Aside from all of that, I was fairly impressed with the winning entry. Was it excellent? Hardly. But I thought it was a fairly solid concept and that it was well executed. As a designer, I hold no preconceived notion that "artists" can't produce excellent design work for surface applications. I work with them every day to this end. I can easily argue that their typographic skills are nearly always deplorable, but that the publisher will assign a designer to adhere to Penguin's general guidelines and set jacket type. Unfortunately, they'll likely apply some junior production designer to set the interior, or worse, they'll simply crank it through their standard style sheets and pay little attention to the details within the body of the book. When we move beyond our role as designer and become "reader", we're reminded within the pages where the meaningful experience unfolds. That's where the real planning, consideration, and ahem, "design" is tested.

Covers are meant to attract and to sell. Sure, they should be gorgeous (or emotive or informative), but let's not forget that it is the written word that we are presenting in book design. As objects, let's not forget that in paperback, most covers are only briefly displayed in book stores. If they're lucky, those covers are seen again on our night stands (or iPads). Once they're cast aside in favor of another, or finished, the spine is the only thing we're left to occasionally glimpse when stuffed in the bookshelf. Rather than focus all of our efforts on the cover, perhaps the oft-neglected spine is the next great design challenge.
Eric Hillerns

Ken Carbone is absolutely right. Shows on Bravo are as significant as an ant fart. Not worth the brain cells to worry about.

But, for designers, the more complex subject of artists making design, does make for a good discussion.

It is a battle design educators deal with constantly. Artists don’t get it and never will.

Non majors in a design class taking it for required credit and hating every minute because for 2-3 years they were told "design is not real" by fine art faculty and, artists can do whatever they want and it is art. (But, that is NOT design!)

Those same colleagues who think design is a joke then produce crap like these book covers and think its great design. They don't even know what design is and they would never bother to learn about it as most designers have learned about art history. Sure, some do. I did and became a designer. But I've given up trying to find a common ground. Art has diverged away. BTW: I used the term "creative" once while talking about my field and NONE of the fine art colleagues knew what it was and said I should not use it. It meant nothing to them.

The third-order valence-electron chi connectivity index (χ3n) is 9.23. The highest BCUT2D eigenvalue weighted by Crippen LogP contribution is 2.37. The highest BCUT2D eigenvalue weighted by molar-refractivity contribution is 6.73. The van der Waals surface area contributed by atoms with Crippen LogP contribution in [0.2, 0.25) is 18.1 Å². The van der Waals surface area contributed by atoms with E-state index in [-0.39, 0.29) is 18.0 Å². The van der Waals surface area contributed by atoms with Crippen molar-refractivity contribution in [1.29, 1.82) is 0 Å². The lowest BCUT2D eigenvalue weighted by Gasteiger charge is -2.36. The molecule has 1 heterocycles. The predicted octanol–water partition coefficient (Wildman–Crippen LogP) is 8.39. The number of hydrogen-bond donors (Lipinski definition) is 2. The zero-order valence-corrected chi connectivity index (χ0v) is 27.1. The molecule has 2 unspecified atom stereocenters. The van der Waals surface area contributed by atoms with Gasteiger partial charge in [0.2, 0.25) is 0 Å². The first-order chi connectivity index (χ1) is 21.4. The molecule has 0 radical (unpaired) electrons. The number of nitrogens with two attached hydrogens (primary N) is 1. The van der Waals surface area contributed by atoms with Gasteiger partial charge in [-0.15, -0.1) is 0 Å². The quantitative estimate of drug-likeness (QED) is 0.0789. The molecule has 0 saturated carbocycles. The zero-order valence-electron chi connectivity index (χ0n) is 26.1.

It's time for design to market itself better as a alternative to "art" and all the navel gazing silliness and stupidity that the commercial (mostly NY and LA) art world has become.

To be a designer remains a lower rung in most fine artists eyes. But it has been Fine Art that has sold out to commercial interests in the most hypocritical way. Designers try to be true to themselves and work in a system that can be immensely rewarding creatively and socially. Something art has failed to do for the past 25+ years. In fact, the premiere models of art production to this day have all grown from the origins of commercial art and graphic design or industrial design. Roy Lichtenstein, Warhol, Allan McCollum, Richard Prince, etc. took and take the materials of media, packaging, photography, and design and reproduce it as art. They deny the importance or even the existence of the original creator. In some cases, fine art photographers images are not altered but reproduced as is.

I am not opposed to innovative copying and reinterpretation of art and design. This is as old as history. But, when the images meaning is the theft itself, with no additional concept behind it other than the appropriation, it fails to be anything but plagiarism.

I came from design via a strong contemporary art background and was initially an art snob. The worst. My credentials were as bad as could be. But I kept an open mind and, after a few months of studying type and design, discovered that design is more challenging and more creative with its limitations than any fine art I would ever make.

Art has now diverged so far into a strange place, I see no reason ever again to care about its contemporary practice or relate it in any way to design, as we once all did.

It is time for design to be on its own and create its own narratives for the general public (in many ways, this is already happening); make its own reason to be important in middle and high school education over the art classes taught in most schools that still teach it; and grow to be as different from art as architecture has been for some time.
A Call for Change in How We Think

Continuum designed the mail-back package, not the toothbrush. Papyrus is the font used on the EcoChoices website, not the toothbrush maker. Shepard Fairy is a graphic designer.